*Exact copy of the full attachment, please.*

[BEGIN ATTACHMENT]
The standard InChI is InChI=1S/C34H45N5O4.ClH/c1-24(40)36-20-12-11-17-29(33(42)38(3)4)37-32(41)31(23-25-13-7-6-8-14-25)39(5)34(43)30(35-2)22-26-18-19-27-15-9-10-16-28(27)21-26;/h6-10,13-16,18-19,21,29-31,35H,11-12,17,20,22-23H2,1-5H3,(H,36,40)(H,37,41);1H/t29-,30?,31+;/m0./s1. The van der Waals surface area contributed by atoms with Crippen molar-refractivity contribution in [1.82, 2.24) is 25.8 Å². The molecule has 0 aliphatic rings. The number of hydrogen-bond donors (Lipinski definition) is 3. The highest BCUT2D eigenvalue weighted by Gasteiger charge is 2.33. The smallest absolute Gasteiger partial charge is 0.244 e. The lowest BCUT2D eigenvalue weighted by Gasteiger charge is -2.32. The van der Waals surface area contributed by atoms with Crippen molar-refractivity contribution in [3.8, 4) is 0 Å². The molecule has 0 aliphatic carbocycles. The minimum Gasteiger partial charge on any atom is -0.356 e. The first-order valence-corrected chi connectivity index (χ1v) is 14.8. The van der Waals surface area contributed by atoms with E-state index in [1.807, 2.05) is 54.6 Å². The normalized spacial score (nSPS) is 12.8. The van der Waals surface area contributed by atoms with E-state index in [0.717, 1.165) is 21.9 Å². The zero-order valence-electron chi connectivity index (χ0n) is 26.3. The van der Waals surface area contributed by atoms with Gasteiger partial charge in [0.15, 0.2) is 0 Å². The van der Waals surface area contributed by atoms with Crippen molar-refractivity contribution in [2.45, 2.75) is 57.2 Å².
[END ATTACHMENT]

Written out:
The standard InChI is InChI=1S/C34H45N5O4.ClH/c1-24(40)36-20-12-11-17-29(33(42)38(3)4)37-32(41)31(23-25-13-7-6-8-14-25)39(5)34(43)30(35-2)22-26-18-19-27-15-9-10-16-28(27)21-26;/h6-10,13-16,18-19,21,29-31,35H,11-12,17,20,22-23H2,1-5H3,(H,36,40)(H,37,41);1H/t29-,30?,31+;/m0./s1. The van der Waals surface area contributed by atoms with Crippen molar-refractivity contribution in [1.82, 2.24) is 25.8 Å². The molecule has 0 aliphatic rings. The number of hydrogen-bond donors (Lipinski definition) is 3. The highest BCUT2D eigenvalue weighted by Gasteiger charge is 2.33. The smallest absolute Gasteiger partial charge is 0.244 e. The lowest BCUT2D eigenvalue weighted by Gasteiger charge is -2.32. The van der Waals surface area contributed by atoms with Crippen molar-refractivity contribution in [3.8, 4) is 0 Å². The molecule has 0 aliphatic carbocycles. The minimum Gasteiger partial charge on any atom is -0.356 e. The first-order valence-corrected chi connectivity index (χ1v) is 14.8. The van der Waals surface area contributed by atoms with E-state index in [1.807, 2.05) is 54.6 Å². The normalized spacial score (nSPS) is 12.8. The van der Waals surface area contributed by atoms with E-state index in [0.717, 1.165) is 21.9 Å². The zero-order valence-electron chi connectivity index (χ0n) is 26.3. The van der Waals surface area contributed by atoms with Gasteiger partial charge in [0.15, 0.2) is 0 Å². The van der Waals surface area contributed by atoms with Crippen molar-refractivity contribution in [2.45, 2.75) is 57.2 Å².